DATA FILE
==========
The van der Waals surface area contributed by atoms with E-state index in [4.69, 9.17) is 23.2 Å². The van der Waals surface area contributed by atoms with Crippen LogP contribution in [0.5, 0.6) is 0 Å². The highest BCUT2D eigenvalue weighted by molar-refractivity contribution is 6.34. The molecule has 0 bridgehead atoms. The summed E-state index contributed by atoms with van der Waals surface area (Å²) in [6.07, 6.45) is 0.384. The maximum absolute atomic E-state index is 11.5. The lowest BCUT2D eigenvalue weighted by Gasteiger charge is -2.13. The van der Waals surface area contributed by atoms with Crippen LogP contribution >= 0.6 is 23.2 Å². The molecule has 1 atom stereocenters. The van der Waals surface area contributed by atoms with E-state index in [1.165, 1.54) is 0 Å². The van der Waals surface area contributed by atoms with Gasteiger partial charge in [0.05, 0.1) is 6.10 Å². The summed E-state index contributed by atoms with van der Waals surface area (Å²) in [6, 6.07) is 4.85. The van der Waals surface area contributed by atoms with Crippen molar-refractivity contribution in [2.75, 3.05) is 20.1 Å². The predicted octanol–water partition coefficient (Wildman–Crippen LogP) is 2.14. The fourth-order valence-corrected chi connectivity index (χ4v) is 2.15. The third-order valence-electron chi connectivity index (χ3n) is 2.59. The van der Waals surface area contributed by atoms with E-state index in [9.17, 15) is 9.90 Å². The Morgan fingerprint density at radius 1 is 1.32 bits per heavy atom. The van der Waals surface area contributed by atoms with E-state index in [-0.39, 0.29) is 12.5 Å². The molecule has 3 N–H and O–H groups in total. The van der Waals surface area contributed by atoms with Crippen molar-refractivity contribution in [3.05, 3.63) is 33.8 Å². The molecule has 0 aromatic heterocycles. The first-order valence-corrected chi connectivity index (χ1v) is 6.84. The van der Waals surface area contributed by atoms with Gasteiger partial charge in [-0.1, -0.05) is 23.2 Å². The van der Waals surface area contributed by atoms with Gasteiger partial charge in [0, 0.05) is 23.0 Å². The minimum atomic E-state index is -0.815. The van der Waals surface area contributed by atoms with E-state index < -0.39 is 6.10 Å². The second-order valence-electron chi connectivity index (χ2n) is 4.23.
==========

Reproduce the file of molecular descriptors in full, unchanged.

The van der Waals surface area contributed by atoms with E-state index in [4.69, 9.17) is 23.2 Å². The van der Waals surface area contributed by atoms with Crippen LogP contribution in [0.5, 0.6) is 0 Å². The highest BCUT2D eigenvalue weighted by molar-refractivity contribution is 6.34. The molecule has 0 bridgehead atoms. The summed E-state index contributed by atoms with van der Waals surface area (Å²) in [6.07, 6.45) is 0.384. The maximum absolute atomic E-state index is 11.5. The lowest BCUT2D eigenvalue weighted by Gasteiger charge is -2.13. The van der Waals surface area contributed by atoms with Crippen LogP contribution >= 0.6 is 23.2 Å². The molecule has 1 atom stereocenters. The van der Waals surface area contributed by atoms with E-state index in [1.165, 1.54) is 0 Å². The van der Waals surface area contributed by atoms with Gasteiger partial charge in [0.05, 0.1) is 6.10 Å². The summed E-state index contributed by atoms with van der Waals surface area (Å²) in [6, 6.07) is 4.85. The van der Waals surface area contributed by atoms with Crippen molar-refractivity contribution in [2.75, 3.05) is 20.1 Å². The predicted octanol–water partition coefficient (Wildman–Crippen LogP) is 2.14. The fourth-order valence-corrected chi connectivity index (χ4v) is 2.15. The third-order valence-electron chi connectivity index (χ3n) is 2.59. The van der Waals surface area contributed by atoms with E-state index in [9.17, 15) is 9.90 Å². The Morgan fingerprint density at radius 1 is 1.32 bits per heavy atom. The van der Waals surface area contributed by atoms with E-state index in [-0.39, 0.29) is 12.5 Å². The molecule has 3 N–H and O–H groups in total. The van der Waals surface area contributed by atoms with Crippen molar-refractivity contribution in [3.05, 3.63) is 33.8 Å². The molecule has 0 aromatic heterocycles. The first-order valence-corrected chi connectivity index (χ1v) is 6.84. The van der Waals surface area contributed by atoms with Gasteiger partial charge in [-0.1, -0.05) is 23.2 Å². The van der Waals surface area contributed by atoms with Gasteiger partial charge in [0, 0.05) is 23.0 Å². The minimum atomic E-state index is -0.815. The van der Waals surface area contributed by atoms with E-state index < -0.39 is 6.10 Å². The second-order valence-electron chi connectivity index (χ2n) is 4.23.